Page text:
This Resource composed by Nina Misra, MYAN staff member
Download the print version here.
Positive Youth Development (PYD) is a framework that actively acknowledges and promotes the assets and strengths that young people possess. Through the process of identifying these beneficial characteristics and resources, we can increase positive outcomes for youth.1 PYD utilizes a strengths-based approach, which builds upon young people’s assets and offers opportunities and support for cultivating new strengths. Instead of focusing on factors that may create negative outcomes, PYD focuses on cultivating protective factors that help young people succeed. Positive assets for young people exist within the individual, their culture, and their community. Different organizations may use slightly different versions of the PYD framework; below are two that MYAN employs in our programming.
Positive Youth Development invites adults to support youth in these areas:2
- Assets: necessary resources, skills, and competences to achieve goals
- Agency: youth’s perceived and actual ability to make their own decisions, set their own goals, and to act upon those decisions
- Enabling Environment: youth are in an environment that develops and supports their assets, agency, strengthens their ability to stay safe, encourages their social and emotional competence to thrive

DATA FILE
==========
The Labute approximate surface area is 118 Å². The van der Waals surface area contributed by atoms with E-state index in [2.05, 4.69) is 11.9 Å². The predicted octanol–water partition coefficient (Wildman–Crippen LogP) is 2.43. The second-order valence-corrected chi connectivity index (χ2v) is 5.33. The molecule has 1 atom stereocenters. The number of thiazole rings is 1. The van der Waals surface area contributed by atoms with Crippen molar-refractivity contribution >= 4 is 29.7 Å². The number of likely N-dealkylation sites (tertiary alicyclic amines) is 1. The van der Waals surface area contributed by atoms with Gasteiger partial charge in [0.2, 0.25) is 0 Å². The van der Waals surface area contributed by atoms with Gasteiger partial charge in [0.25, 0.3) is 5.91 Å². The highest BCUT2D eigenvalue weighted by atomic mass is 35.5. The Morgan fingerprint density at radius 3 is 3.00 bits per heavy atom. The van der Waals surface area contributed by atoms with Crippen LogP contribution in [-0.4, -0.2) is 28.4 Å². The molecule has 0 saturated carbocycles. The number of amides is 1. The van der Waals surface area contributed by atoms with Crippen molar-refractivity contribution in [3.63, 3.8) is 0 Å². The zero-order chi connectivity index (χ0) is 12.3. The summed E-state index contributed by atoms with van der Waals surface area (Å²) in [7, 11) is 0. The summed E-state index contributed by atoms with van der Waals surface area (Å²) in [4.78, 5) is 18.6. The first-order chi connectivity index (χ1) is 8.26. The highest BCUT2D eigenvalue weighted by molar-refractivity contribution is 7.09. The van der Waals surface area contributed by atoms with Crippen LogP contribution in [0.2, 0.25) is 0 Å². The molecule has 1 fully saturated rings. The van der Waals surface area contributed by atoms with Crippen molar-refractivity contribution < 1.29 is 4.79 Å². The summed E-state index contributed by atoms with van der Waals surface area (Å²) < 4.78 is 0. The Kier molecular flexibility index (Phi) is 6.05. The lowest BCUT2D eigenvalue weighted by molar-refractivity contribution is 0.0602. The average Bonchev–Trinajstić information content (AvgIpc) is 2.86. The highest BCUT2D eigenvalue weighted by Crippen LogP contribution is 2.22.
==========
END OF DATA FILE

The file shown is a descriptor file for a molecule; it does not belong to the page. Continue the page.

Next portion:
- Contribution: youth are engaged as a source of change for themselves and their community
We also utilize “The 6 C’s” to guide their understanding of PYD.3 Under this framework, the goal of PYD is to support the development of the following characteristics:
The two PYD frameworks above differ in language, but both guide adults to foster environments where youth can build upon their strengths. To achieve this, we must partner with youth rather than approaching work as though it is for youth. When we do so, young people experience increased opportunities to reach their goals and to act as agents of change in their own lives and communities. As adults, it is our responsibility to create an environment that facilitates this process. The specific assets we seek to cultivate in partnership with youth will differ based on the individual young person and the context in which they live and learn. Holistic prevention work acknowledges the social and contextual factors that impact a young person’s life and works to build upon the strengths and assets unique to individuals and their communities.4 Positive Youth Development is an integral element of effective prevention and a core component of our work with youth.
PYD is a youth engagement best practice. While our practices are always evolving, our goal is to integrated PYD principles into all our work. Below are two examples that illustrate PYD in action through MYAN’s work with young people.
Statewide Youth Policy Board
MYAN convenes a Statewide Youth Policy Board (SYPB), which is made up of young people from across the state of Maine who are passionate about making a difference in their communities. Over a span of two years, this group completed a Youth Participatory Action Research project. They identified and systematically researched an issue that impacted all of them: access to mental health resources in schools. The group presented their findings to various stakeholders, including Maine CDC and Maine Department of Education.